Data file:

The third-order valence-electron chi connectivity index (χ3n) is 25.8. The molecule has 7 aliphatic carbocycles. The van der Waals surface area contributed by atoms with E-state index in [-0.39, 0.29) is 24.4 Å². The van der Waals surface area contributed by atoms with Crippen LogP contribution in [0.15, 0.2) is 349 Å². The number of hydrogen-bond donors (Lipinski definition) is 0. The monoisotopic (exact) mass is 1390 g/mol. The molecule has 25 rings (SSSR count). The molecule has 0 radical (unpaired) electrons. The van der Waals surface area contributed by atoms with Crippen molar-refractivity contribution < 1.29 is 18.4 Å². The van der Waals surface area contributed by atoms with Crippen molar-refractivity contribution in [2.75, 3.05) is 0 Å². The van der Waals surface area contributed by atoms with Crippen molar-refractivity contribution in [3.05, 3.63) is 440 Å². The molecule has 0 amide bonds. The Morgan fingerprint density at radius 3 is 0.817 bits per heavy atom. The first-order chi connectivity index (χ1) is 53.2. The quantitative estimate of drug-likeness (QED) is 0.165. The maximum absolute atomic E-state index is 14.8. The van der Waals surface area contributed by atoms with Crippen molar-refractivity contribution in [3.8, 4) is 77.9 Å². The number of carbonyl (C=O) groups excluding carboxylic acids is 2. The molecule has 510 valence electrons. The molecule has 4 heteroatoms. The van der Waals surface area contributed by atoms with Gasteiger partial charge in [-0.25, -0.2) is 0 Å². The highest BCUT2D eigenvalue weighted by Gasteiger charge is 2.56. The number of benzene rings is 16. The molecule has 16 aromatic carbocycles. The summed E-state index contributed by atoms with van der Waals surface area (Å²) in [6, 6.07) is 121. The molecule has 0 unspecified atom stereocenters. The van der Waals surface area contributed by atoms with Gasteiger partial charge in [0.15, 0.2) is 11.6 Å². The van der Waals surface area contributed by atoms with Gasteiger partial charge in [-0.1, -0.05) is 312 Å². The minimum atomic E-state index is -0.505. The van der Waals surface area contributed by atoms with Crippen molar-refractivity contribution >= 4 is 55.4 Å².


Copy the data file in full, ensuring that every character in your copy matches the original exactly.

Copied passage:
The third-order valence-electron chi connectivity index (χ3n) is 25.8. The molecule has 7 aliphatic carbocycles. The van der Waals surface area contributed by atoms with E-state index in [-0.39, 0.29) is 24.4 Å². The van der Waals surface area contributed by atoms with Crippen LogP contribution in [0.15, 0.2) is 349 Å². The number of hydrogen-bond donors (Lipinski definition) is 0. The monoisotopic (exact) mass is 1390 g/mol. The molecule has 25 rings (SSSR count). The molecule has 0 radical (unpaired) electrons. The van der Waals surface area contributed by atoms with Crippen molar-refractivity contribution < 1.29 is 18.4 Å². The van der Waals surface area contributed by atoms with Crippen molar-refractivity contribution in [2.75, 3.05) is 0 Å². The van der Waals surface area contributed by atoms with Crippen molar-refractivity contribution in [3.05, 3.63) is 440 Å². The molecule has 0 amide bonds. The Morgan fingerprint density at radius 3 is 0.817 bits per heavy atom. The first-order chi connectivity index (χ1) is 53.2. The quantitative estimate of drug-likeness (QED) is 0.165. The maximum absolute atomic E-state index is 14.8. The van der Waals surface area contributed by atoms with Crippen molar-refractivity contribution in [3.8, 4) is 77.9 Å². The number of carbonyl (C=O) groups excluding carboxylic acids is 2. The molecule has 510 valence electrons. The molecule has 4 heteroatoms. The van der Waals surface area contributed by atoms with Gasteiger partial charge in [-0.25, -0.2) is 0 Å². The highest BCUT2D eigenvalue weighted by Gasteiger charge is 2.56. The number of benzene rings is 16. The molecule has 16 aromatic carbocycles. The summed E-state index contributed by atoms with van der Waals surface area (Å²) in [6, 6.07) is 121. The molecule has 0 unspecified atom stereocenters. The van der Waals surface area contributed by atoms with Gasteiger partial charge in [0.15, 0.2) is 11.6 Å². The van der Waals surface area contributed by atoms with Gasteiger partial charge in [-0.1, -0.05) is 312 Å². The minimum atomic E-state index is -0.505. The van der Waals surface area contributed by atoms with Crippen molar-refractivity contribution >= 4 is 55.4 Å².